North Carolina’s Growing Rural Economies with Access to Technology (GREAT) broadband grant program announced two new rounds of winners recently that will bring Internet access to more than 11,000 households, businesses, farms, and community anchor institutions across the state. The roughly $16 million in projects represents a significant bump in the state’s commitment to its least-connected people, though there remains significant work to be done.
Counties in Need
The winners span projects in 11 rural counties: Bertie, Columbus, Duplin, Edgecombe, Graham, Greene, Martin, Nash, Robeson, Rockingham, and Swain. The first round, announced in July, includes $10 million in GREAT funds joined by $2 million in CARES Act money to bring access to 8,017 households and 254 businesses, farms, and community institutions. The governor announced a second round at the end of last week that leverages an additional $4 million in CARES Act funds to connect 3074 households and 191 businesses.
Duplin County (pop. 59,000), in the southeast part of the state, won particularly big this time around, with four providers (CenturyLink, Cloudwyze, Eastern Carolina Broadband, and Atlantic Telephone Membership Corporation (ATMC)) pursuing projects totaling more than $3 million. See the full list of winners here.
Among them are a handful of community networks (like ATMC) and local ISPs (like Eastern Carolina Broadband). Last year ATMC won $7.9 million from the United States Department of Agriculture’s ReConnect program, which it paired with matching funds to deliver Fiber-to-the-Home to more than 2,700 homes, businesses, and farms.
A Great Program, With Caveats
The GREAT Program was initiated in 2018, and aims to bring Internet access to a host of counties that the state has defined as the most economically distressed. Nearly half of the 100 counties in the state are designated as Tier 1 [pdf], or the most in need. The system has been in place since 2007, and determinations are based on median household income, unemployment rates, demographic changes, and property taxes. A number of counties — including Duplin, Rockingham, and Nash — were moved from the Tier 2 to the Tier 1 designation in the last year.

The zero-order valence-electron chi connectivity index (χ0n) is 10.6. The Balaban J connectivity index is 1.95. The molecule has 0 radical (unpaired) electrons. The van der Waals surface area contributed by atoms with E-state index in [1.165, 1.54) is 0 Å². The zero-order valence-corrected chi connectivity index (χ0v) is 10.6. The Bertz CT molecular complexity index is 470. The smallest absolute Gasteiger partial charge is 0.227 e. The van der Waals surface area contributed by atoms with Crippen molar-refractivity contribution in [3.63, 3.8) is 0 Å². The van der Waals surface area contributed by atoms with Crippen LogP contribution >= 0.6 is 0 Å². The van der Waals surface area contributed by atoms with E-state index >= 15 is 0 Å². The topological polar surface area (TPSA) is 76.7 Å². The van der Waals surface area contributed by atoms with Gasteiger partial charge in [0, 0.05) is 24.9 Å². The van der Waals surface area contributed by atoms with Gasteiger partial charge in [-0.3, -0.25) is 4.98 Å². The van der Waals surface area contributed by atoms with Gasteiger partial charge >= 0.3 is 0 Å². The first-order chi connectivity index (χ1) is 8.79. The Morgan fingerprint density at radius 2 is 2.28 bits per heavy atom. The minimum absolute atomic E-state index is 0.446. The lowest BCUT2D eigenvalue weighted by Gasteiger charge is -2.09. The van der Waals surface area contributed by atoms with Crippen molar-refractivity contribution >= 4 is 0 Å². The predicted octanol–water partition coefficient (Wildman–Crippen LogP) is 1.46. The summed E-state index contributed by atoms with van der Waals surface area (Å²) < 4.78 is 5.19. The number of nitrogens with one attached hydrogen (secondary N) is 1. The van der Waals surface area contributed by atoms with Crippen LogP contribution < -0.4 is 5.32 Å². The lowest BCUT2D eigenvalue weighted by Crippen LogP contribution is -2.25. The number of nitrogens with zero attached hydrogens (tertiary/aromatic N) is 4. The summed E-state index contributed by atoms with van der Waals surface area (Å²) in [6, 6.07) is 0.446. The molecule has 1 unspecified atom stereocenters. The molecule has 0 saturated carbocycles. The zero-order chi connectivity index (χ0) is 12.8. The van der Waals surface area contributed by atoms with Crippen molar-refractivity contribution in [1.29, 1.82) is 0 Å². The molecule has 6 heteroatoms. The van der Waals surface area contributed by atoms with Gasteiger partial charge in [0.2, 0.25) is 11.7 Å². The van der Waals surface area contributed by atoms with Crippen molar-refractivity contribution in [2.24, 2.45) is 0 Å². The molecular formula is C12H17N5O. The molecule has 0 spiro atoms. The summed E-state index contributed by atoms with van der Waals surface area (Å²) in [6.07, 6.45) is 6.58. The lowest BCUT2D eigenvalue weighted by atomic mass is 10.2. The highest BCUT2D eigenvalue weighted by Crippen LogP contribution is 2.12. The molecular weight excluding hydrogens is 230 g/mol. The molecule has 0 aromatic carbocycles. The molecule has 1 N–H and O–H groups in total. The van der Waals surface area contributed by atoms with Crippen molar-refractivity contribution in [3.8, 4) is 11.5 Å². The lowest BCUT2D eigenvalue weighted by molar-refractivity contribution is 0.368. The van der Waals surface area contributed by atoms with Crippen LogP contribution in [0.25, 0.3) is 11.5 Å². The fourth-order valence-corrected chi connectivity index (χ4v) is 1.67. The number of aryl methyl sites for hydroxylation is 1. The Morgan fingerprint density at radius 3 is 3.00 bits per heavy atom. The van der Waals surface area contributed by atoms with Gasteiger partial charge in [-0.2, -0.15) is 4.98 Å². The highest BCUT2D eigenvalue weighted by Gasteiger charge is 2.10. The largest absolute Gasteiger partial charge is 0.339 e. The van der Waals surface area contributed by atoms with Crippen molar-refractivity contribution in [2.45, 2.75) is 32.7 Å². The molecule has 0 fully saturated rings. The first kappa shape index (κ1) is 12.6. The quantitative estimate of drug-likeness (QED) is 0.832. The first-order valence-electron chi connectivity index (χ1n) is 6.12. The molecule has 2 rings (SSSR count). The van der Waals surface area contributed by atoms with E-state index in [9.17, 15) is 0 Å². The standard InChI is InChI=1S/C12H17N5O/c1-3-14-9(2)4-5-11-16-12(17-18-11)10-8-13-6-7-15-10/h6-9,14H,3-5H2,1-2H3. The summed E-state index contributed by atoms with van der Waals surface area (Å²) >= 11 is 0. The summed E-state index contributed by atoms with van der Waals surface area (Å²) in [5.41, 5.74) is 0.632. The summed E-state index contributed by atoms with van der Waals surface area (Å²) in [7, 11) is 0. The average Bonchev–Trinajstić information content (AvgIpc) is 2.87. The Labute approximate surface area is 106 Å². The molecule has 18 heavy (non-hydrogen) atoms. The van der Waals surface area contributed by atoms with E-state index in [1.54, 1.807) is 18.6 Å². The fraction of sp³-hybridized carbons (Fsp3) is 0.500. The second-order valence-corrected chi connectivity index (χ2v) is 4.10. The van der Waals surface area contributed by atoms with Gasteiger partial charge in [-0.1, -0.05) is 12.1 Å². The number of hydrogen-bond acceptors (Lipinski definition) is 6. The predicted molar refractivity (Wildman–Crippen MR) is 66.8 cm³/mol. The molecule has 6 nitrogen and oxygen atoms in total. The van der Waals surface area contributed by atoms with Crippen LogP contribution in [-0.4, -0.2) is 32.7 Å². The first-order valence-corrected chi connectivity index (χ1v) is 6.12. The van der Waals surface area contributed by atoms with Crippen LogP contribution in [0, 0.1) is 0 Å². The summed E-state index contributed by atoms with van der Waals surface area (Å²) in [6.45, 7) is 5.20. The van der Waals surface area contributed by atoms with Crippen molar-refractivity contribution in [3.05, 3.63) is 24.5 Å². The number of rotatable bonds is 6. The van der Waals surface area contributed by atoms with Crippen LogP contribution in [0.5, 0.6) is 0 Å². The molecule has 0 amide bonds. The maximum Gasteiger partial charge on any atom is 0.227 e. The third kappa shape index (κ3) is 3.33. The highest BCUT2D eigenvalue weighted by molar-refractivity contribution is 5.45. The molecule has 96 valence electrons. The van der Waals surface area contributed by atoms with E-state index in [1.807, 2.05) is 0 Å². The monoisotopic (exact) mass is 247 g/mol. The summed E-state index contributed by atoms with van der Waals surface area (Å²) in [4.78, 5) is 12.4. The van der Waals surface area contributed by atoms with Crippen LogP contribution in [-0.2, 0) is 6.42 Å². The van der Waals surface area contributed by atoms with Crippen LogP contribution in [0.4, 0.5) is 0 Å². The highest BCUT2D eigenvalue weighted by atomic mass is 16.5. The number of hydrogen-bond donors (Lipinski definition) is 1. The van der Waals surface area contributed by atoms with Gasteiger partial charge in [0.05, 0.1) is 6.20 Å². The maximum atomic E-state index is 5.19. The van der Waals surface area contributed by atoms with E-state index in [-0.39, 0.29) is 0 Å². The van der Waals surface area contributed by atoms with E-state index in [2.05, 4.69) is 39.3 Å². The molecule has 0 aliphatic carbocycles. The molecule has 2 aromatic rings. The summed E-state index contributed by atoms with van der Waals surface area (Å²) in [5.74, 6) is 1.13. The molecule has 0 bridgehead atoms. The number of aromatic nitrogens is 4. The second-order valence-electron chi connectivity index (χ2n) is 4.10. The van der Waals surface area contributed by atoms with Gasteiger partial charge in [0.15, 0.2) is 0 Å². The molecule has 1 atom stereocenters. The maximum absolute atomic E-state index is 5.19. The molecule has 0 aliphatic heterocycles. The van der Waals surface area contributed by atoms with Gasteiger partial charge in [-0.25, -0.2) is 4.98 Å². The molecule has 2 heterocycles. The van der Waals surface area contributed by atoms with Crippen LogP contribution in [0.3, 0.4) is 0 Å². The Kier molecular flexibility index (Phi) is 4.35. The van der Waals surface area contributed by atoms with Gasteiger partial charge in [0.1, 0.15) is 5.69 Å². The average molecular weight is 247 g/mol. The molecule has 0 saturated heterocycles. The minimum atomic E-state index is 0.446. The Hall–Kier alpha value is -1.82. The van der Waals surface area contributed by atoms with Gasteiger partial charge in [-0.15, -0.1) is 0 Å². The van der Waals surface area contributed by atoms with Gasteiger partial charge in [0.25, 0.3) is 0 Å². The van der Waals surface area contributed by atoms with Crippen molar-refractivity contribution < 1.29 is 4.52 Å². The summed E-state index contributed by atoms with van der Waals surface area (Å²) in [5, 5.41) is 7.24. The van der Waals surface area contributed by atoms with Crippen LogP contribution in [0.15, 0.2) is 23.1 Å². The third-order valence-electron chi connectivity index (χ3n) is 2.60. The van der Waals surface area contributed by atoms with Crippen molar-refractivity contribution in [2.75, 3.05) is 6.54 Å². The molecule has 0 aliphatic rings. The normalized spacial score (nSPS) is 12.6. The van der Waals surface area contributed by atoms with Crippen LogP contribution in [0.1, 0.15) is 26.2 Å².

Grants are administered by the Broadband Information Office (BIO). The first awards in 2018 saw $10 million given for 20 projects in 18 counties to connect 10k households. Since its inception, $26 million has been doled out to projects in 26 counties to connect 21,000 households, with matches of $20 million in private investment. Applicants are scored by a set of criteria that includes the number of households to which they will bring service, the average cost per household to deliver the infrastructure, and the speed of the connection.
The BIO, disappointingly, is forced to exclude municipal network's like Wilson's Greenlight from the program. It also only requires projects to commit to baseline speeds of 10/1 Megabits per second (Mbps), though it “encourages” delivered speeds of 25/ 3Mbps. We recently covered a report that highlighted how universal broadband and a coherent statewide telehealth framework could help some of the hardest-hit regions in North Carolina. 10/1 Mbps connections can theoretically handle simultaneous standard definition teleconferencing, so long as no one else in the household is accessing the Internet.
North Carolina has more than half a million unconnected families across the state, and for students trying to operate in the midst of a pandemic it has been especially hard. Acting North Carolina Department of Information Technology Secretary and State Chief Information Officer Thomas Parrish commented on the second round of GREAT grants:
As more and more of our day-to-day life, business and services have moved online to adapt to the pandemic, many North Carolinians are faced with the added challenge of not having access to affordable, reliable high-speed Internet. These grants will help lessen that disparity and bring the necessary infrastructure and connectivity to our communities and to thousands of residents who desperately need it.
Image of counties without 10/1 Mbps access and 25/3 Mbps access from the state's OneMap Project.